“When I was driving into the pitlane and I saw 90 up there I didn’t… I completely forgot that I had 89 before,” the Briton told reporters after qualifying.
“I’ve been living my dream since I’ve been in Formula 1 and… it just doesn’t seem real. What I have to remind myself is that every single weekend I still have to deliver, I cannot just show up.”
Hamilton’s qualifying record, like his dominant Mercedes car, is in a league of its own.
The 35-year-old has achieved a pole in every one of his seasons in the sport, starting in 2007, and nobody else comes close to his prowess.
In his own words, 90 poles is a surreal number, “Crazy! I have to pinch myself. It just doesn’t register. It’s quite humbling to be honest.
“I guess to work with an incredible group of people, without whom I wouldn’t be able to have the opportunity to do so. So massively thankful to the everyone back home and the guys here who do such an amazing job.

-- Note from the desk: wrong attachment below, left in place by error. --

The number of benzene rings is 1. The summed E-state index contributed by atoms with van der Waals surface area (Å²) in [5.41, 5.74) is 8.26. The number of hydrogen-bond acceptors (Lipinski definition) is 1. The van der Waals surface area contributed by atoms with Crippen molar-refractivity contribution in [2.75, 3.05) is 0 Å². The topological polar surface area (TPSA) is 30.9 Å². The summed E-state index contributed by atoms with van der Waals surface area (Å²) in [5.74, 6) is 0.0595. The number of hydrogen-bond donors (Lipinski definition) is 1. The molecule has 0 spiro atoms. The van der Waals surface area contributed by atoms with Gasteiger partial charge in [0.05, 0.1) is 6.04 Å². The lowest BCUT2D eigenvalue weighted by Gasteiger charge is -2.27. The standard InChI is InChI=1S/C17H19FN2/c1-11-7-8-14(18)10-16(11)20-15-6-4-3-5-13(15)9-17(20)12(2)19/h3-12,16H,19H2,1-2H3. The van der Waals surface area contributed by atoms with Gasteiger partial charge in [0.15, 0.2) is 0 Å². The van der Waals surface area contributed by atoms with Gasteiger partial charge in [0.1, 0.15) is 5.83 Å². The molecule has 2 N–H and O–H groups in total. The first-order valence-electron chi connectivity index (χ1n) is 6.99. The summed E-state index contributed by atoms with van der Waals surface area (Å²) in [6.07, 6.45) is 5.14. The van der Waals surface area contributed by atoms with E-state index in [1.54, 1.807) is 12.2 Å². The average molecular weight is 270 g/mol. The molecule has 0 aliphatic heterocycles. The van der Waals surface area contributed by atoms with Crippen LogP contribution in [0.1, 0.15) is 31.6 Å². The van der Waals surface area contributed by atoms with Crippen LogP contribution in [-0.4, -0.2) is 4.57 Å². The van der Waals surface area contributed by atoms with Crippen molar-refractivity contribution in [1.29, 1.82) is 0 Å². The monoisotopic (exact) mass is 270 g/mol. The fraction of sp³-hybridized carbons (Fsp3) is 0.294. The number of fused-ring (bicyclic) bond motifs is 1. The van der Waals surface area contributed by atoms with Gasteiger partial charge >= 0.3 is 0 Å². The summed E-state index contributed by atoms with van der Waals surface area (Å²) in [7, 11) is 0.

“And Valtteri doesn’t make it easy for me at all. It requires absolute perfection when it comes to doing laps and qualifying like that is one of the things I enjoy doing most,” added the reigning F1 World Champion.
There are, of course, many more races now than in the old days and it is hard and unfair to compare eras but the next man after him in the all-time lists is Ferrari great Michael Schumacher on a ‘mere’ 68.
Brazilian triple world champion Ayrton Senna, Hamilton’s boyhood idol who died in 1994, took 65. Ferrari’s Sebastian Vettel, a four-time world champion, has the next most by a still active driver, with 57.
Schumacher won seven titles and 91 races, two big records in Hamilton’s sights with the Mercedes ace now aiming for his 86th victory.
He and Schumacher already hold the record for most poles in Hungary, seven, and Hamilton can equal the German’s record of most wins in the same grand prix if he chalks up an eighth in Hungary on Sunday.